United States District Court, N.D. Texas, Dallas Division
FINDINGS, CONCLUSIONS, AND RECOMMENDATION OF THE
UNITED STATES MAGISTRATE JUDGE
L. HORAN UNITED STATES MAGISTRATE JUDGE
Todd Michael Tomasella f/k/a Todd Micha-El of the Family
Tomasella filed a pro se civil rights complaint
implicating state court child support proceedings.
See Dkt. No. 2. His action has been referred to the
undersigned United States magistrate judge for pretrial
management under 28 U.S.C. § 636(b) and a standing order
of reference from United States District Judge David C.
Godbey. The undersigned enters these findings of fact,
conclusions of law, and recommendation that the Court should
dismiss this action without prejudice for lack of subject
brings claims against multiple state officials - the Texas
Attorney General, two state judges, a state district court
clerk, and a county sheriff - and multiple state entities,
including the “Division of Child Support, ” which
appears to be a department within the Office of Texas
Attorney General. Although his claims are packaged as civil
rights violations, they appear to arise from proceedings in
the 86th District Court of Kaufman County, Texas -
Rebecca Tomasella vs. Todd Tomasella, No. 55963
(filed Nov. 24, 1999), and In The Interest Of: Micah
David Tomasella, Rebecca Tomasella vs. Todd Michael
Tomasella, No. 61378 (filed Sept. 18, 2002).
that the Court likely lacked subject matter jurisdiction over
Tomasella's claims, the Court ordered that he file no
later than April 29, 2019 a written response to show the
Court that it has subject matter jurisdiction over this
lawsuit. See Dkt. No. 6. Tomasella filed his
response on April 23, 2019. See Dkt. No. 7.
Standards and Analysis
courts have an independent duty to examine their own subject
matter jurisdiction, see Ruhrgas AG v. Marathon Oil
Co., 526 U.S. 574, 583-84 (1999), particularly when - as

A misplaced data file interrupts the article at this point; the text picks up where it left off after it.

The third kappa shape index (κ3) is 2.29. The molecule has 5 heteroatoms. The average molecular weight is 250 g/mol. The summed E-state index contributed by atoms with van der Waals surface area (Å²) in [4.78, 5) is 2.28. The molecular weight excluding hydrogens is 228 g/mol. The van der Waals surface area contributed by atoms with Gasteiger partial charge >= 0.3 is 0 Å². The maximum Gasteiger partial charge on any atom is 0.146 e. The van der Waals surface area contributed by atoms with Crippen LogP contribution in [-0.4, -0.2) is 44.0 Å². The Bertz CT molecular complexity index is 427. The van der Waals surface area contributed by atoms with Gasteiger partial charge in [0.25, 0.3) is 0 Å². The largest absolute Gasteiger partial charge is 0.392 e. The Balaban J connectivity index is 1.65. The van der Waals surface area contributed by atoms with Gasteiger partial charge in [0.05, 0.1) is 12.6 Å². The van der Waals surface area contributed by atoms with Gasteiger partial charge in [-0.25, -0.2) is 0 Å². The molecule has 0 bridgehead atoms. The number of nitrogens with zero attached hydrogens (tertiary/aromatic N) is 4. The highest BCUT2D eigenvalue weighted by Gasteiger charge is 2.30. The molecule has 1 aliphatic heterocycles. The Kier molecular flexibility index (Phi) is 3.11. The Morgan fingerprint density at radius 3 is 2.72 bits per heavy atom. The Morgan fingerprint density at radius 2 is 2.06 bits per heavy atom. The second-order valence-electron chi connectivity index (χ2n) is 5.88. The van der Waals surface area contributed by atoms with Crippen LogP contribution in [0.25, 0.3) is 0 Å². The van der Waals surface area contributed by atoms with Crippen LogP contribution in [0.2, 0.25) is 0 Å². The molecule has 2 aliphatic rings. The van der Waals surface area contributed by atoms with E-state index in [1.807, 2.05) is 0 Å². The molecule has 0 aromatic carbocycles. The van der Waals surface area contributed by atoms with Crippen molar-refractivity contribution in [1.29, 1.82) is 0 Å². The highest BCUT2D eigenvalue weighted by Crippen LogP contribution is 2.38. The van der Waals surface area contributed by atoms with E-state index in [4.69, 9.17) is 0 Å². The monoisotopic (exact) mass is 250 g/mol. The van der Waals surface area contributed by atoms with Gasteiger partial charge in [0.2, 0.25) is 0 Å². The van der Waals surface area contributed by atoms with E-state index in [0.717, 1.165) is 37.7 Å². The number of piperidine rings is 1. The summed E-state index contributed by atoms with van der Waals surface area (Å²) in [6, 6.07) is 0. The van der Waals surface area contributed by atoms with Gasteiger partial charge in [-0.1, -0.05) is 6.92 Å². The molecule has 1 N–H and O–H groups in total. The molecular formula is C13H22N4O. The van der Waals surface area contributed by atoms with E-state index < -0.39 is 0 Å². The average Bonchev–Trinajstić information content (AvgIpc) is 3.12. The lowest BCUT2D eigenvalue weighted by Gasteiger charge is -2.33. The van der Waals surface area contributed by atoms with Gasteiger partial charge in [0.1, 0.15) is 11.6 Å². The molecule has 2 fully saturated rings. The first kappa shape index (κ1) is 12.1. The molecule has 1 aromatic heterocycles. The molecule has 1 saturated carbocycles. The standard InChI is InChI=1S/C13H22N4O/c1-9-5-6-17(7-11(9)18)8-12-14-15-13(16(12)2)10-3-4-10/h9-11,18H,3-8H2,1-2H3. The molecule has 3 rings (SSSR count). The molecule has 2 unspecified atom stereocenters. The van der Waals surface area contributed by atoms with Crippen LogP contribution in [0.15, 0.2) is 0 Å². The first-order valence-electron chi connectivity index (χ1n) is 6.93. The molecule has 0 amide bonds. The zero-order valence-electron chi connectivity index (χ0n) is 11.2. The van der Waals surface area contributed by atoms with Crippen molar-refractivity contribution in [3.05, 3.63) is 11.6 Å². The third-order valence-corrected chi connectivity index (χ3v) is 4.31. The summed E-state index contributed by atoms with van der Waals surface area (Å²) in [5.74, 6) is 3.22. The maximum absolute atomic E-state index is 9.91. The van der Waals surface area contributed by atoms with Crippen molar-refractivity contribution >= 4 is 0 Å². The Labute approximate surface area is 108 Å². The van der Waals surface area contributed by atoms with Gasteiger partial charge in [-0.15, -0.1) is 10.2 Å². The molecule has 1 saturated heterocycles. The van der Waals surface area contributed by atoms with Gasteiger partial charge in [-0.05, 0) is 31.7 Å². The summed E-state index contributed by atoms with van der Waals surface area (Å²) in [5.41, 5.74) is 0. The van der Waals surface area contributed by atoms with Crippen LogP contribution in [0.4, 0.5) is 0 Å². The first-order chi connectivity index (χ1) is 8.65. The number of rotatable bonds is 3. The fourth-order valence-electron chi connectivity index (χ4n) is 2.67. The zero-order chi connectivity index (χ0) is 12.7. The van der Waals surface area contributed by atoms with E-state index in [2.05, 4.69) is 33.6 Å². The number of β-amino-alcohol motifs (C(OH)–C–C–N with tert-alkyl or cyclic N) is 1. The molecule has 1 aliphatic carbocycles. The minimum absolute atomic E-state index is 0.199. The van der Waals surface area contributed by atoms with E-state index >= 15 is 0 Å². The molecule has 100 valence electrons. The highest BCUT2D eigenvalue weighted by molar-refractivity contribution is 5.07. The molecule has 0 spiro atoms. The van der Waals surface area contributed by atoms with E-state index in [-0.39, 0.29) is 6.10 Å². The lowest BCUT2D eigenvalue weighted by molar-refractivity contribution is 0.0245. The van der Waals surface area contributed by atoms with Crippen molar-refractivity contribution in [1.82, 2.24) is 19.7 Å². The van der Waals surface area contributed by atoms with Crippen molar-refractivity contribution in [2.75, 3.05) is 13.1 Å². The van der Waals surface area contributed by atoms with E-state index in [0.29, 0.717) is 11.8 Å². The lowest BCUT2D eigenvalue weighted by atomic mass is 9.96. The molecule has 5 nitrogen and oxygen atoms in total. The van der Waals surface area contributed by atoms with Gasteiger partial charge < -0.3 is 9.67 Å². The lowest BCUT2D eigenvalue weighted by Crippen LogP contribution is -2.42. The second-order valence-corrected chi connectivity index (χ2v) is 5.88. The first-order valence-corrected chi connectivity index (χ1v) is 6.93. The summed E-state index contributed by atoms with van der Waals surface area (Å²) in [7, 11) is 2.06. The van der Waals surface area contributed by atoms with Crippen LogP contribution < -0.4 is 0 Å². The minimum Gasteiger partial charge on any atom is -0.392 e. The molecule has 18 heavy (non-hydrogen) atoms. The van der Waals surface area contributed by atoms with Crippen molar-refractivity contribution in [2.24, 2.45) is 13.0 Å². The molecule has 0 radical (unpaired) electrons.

is the case here - a plaintiff's complaint fails to make
it apparent that subject matter jurisdiction exists.
federal courts' jurisdiction is limited, and federal
courts generally may only hear a case if it involves a
question of federal law or where diversity of citizenship
exists between the parties. See 28 U.S.C.
§§ 1331, 1332. Because Tomasella chose to file his
lawsuit in federal court, it is his burden to establish
federal jurisdiction. See Butler v. Dallas Area Rapid
Transit, __ F. App'x__, No. 18-10262, 2019 WL
1410726, at *1 (5th Cir. Mar. 27, 2019) (per curiam)
(“[A]ssertions [that] are conclusory [ ] are
insufficient to support [an] attempt to establish
subject-matter jurisdiction.” (citing Evans v.
Dillard Univ., 672 Fed.Appx. 505, 505-06 (5th Cir. 2017)
(per cuiam); Jeanmarie v. United States, 242 F.3d
600, 602 (5th Cir. 2001))). And if he does not, this lawsuit
must be dismissed. See Fed. R. Civ. P. 12(h)(3)
(“If the court determines at any time that it lacks
subject-matter jurisdiction, the court must dismiss the
diversity cases, each plaintiff's citizenship must be
diverse from each defendant's citizenship, and the amount
in controversy must exceed $75, 000. See 28 U.S.C.
§§ 1332(a), (b).
question jurisdiction under 28 U.S.C. § 1331
“exists when ‘a well-pleaded complaint
establishes either that federal law creates the cause of
action or that the plaintiff's right to relief
necessarily depends on resolution of a substantial question
of federal law.'” Borden v. Allstate Ins.
Co., 589 F.3d 168, 172 (5th Cir. 2009) (quoting
Franchise Tax Bd. v. Constr. Laborers Vacation Tr.,